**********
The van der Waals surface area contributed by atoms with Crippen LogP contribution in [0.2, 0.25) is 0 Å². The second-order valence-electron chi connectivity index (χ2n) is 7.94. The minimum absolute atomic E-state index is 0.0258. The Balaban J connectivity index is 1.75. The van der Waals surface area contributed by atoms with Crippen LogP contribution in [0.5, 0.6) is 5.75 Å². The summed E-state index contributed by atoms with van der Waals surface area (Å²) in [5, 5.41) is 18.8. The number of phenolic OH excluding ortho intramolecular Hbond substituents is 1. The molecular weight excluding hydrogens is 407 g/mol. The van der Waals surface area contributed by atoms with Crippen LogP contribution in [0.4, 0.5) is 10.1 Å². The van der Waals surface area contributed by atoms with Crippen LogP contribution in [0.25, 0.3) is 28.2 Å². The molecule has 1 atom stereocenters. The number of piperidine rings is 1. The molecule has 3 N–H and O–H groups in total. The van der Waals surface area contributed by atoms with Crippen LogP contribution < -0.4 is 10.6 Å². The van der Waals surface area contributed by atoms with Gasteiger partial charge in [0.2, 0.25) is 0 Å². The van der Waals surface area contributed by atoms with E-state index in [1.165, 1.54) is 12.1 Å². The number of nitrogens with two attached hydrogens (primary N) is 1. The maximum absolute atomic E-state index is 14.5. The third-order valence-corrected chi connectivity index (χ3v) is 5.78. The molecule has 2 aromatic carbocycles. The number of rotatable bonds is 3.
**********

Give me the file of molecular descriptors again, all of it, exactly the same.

The van der Waals surface area contributed by atoms with Crippen LogP contribution in [0.2, 0.25) is 0 Å². The second-order valence-electron chi connectivity index (χ2n) is 7.94. The minimum absolute atomic E-state index is 0.0258. The Balaban J connectivity index is 1.75. The van der Waals surface area contributed by atoms with Crippen LogP contribution in [0.5, 0.6) is 5.75 Å². The summed E-state index contributed by atoms with van der Waals surface area (Å²) in [5, 5.41) is 18.8. The number of phenolic OH excluding ortho intramolecular Hbond substituents is 1. The molecular weight excluding hydrogens is 407 g/mol. The van der Waals surface area contributed by atoms with Crippen LogP contribution in [0.4, 0.5) is 10.1 Å². The van der Waals surface area contributed by atoms with Crippen LogP contribution in [0.25, 0.3) is 28.2 Å². The molecule has 1 atom stereocenters. The number of piperidine rings is 1. The molecule has 3 N–H and O–H groups in total. The van der Waals surface area contributed by atoms with Crippen LogP contribution < -0.4 is 10.6 Å². The van der Waals surface area contributed by atoms with Gasteiger partial charge in [0.2, 0.25) is 0 Å². The van der Waals surface area contributed by atoms with E-state index in [1.165, 1.54) is 12.1 Å². The number of nitrogens with two attached hydrogens (primary N) is 1. The maximum absolute atomic E-state index is 14.5. The third-order valence-corrected chi connectivity index (χ3v) is 5.78. The molecule has 2 aromatic carbocycles. The number of rotatable bonds is 3.